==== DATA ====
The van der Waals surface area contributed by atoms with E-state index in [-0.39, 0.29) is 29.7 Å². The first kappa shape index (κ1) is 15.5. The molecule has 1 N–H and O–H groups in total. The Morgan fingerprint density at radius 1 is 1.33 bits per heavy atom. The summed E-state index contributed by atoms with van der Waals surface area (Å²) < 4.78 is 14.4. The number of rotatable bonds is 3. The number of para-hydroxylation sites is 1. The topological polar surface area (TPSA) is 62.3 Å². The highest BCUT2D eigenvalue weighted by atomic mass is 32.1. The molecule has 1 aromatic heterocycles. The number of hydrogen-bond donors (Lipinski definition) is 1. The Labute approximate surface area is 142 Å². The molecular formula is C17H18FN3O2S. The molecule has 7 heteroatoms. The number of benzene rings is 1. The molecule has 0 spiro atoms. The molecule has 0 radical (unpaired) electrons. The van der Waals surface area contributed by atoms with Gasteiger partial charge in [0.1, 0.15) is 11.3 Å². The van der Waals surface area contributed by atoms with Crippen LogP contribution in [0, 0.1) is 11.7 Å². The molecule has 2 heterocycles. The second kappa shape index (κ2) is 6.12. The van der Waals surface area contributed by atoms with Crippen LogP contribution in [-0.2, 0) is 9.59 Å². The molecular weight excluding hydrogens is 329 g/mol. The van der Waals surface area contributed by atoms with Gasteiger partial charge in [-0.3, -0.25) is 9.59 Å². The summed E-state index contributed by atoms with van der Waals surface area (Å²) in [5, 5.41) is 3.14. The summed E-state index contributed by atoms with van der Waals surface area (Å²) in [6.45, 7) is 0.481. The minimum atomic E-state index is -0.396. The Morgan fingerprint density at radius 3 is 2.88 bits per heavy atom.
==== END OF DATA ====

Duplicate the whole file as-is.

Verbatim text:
The van der Waals surface area contributed by atoms with E-state index in [-0.39, 0.29) is 29.7 Å². The first kappa shape index (κ1) is 15.5. The molecule has 1 N–H and O–H groups in total. The Morgan fingerprint density at radius 1 is 1.33 bits per heavy atom. The summed E-state index contributed by atoms with van der Waals surface area (Å²) < 4.78 is 14.4. The number of rotatable bonds is 3. The number of para-hydroxylation sites is 1. The topological polar surface area (TPSA) is 62.3 Å². The highest BCUT2D eigenvalue weighted by atomic mass is 32.1. The molecule has 1 aromatic heterocycles. The number of hydrogen-bond donors (Lipinski definition) is 1. The Labute approximate surface area is 142 Å². The molecular formula is C17H18FN3O2S. The molecule has 7 heteroatoms. The number of benzene rings is 1. The molecule has 0 spiro atoms. The molecule has 0 radical (unpaired) electrons. The van der Waals surface area contributed by atoms with Gasteiger partial charge in [0.1, 0.15) is 11.3 Å². The van der Waals surface area contributed by atoms with Crippen LogP contribution in [0, 0.1) is 11.7 Å². The molecule has 2 heterocycles. The second kappa shape index (κ2) is 6.12. The van der Waals surface area contributed by atoms with Crippen LogP contribution in [-0.2, 0) is 9.59 Å². The molecular weight excluding hydrogens is 329 g/mol. The van der Waals surface area contributed by atoms with Gasteiger partial charge in [-0.3, -0.25) is 9.59 Å². The summed E-state index contributed by atoms with van der Waals surface area (Å²) in [5, 5.41) is 3.14. The summed E-state index contributed by atoms with van der Waals surface area (Å²) in [6.45, 7) is 0.481. The minimum atomic E-state index is -0.396. The Morgan fingerprint density at radius 3 is 2.88 bits per heavy atom.